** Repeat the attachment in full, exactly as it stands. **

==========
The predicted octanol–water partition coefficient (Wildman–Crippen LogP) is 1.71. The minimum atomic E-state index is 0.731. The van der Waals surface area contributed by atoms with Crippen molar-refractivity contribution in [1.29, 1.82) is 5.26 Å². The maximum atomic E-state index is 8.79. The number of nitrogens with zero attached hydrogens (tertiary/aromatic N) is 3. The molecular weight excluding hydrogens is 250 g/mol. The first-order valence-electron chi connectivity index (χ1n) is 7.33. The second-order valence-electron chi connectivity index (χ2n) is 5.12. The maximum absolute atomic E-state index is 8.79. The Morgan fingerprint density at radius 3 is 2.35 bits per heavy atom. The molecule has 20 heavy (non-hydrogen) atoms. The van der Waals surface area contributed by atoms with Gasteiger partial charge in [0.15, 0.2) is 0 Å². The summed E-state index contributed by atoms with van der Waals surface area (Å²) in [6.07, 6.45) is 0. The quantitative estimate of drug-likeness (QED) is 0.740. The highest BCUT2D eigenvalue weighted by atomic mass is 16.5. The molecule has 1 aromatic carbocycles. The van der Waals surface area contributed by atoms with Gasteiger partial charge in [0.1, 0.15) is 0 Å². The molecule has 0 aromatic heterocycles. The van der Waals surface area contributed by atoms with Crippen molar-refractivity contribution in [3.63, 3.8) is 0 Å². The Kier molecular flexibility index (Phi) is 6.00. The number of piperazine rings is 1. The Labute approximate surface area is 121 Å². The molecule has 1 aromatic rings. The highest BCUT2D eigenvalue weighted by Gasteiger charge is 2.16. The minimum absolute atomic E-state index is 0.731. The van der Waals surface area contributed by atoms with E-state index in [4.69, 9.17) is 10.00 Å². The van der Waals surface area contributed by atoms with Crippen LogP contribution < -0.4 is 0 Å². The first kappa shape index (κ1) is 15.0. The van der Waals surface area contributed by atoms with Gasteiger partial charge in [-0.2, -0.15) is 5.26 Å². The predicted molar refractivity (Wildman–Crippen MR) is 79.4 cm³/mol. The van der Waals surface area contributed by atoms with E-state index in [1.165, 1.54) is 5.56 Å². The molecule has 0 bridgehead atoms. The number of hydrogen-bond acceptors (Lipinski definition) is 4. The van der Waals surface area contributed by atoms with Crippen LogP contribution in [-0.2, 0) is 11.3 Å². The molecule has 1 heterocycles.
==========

The predicted octanol–water partition coefficient (Wildman–Crippen LogP) is 1.71. The minimum atomic E-state index is 0.731. The van der Waals surface area contributed by atoms with Crippen molar-refractivity contribution in [1.29, 1.82) is 5.26 Å². The maximum atomic E-state index is 8.79. The number of nitrogens with zero attached hydrogens (tertiary/aromatic N) is 3. The molecular weight excluding hydrogens is 250 g/mol. The first-order valence-electron chi connectivity index (χ1n) is 7.33. The second-order valence-electron chi connectivity index (χ2n) is 5.12. The maximum absolute atomic E-state index is 8.79. The Morgan fingerprint density at radius 3 is 2.35 bits per heavy atom. The molecule has 20 heavy (non-hydrogen) atoms. The van der Waals surface area contributed by atoms with Gasteiger partial charge in [0.15, 0.2) is 0 Å². The summed E-state index contributed by atoms with van der Waals surface area (Å²) in [6.07, 6.45) is 0. The quantitative estimate of drug-likeness (QED) is 0.740. The highest BCUT2D eigenvalue weighted by atomic mass is 16.5. The molecule has 1 aromatic carbocycles. The van der Waals surface area contributed by atoms with Gasteiger partial charge in [0.1, 0.15) is 0 Å². The molecule has 0 aromatic heterocycles. The van der Waals surface area contributed by atoms with Crippen molar-refractivity contribution in [3.63, 3.8) is 0 Å². The Kier molecular flexibility index (Phi) is 6.00. The number of piperazine rings is 1. The Labute approximate surface area is 121 Å². The molecule has 1 aromatic rings. The highest BCUT2D eigenvalue weighted by Gasteiger charge is 2.16. The minimum absolute atomic E-state index is 0.731. The van der Waals surface area contributed by atoms with E-state index in [4.69, 9.17) is 10.00 Å². The van der Waals surface area contributed by atoms with Crippen LogP contribution < -0.4 is 0 Å². The first kappa shape index (κ1) is 15.0. The van der Waals surface area contributed by atoms with Gasteiger partial charge in [-0.2, -0.15) is 5.26 Å². The predicted molar refractivity (Wildman–Crippen MR) is 79.4 cm³/mol. The van der Waals surface area contributed by atoms with E-state index in [1.165, 1.54) is 5.56 Å². The molecule has 0 bridgehead atoms. The number of hydrogen-bond acceptors (Lipinski definition) is 4. The van der Waals surface area contributed by atoms with Crippen LogP contribution in [-0.2, 0) is 11.3 Å². The molecule has 1 heterocycles.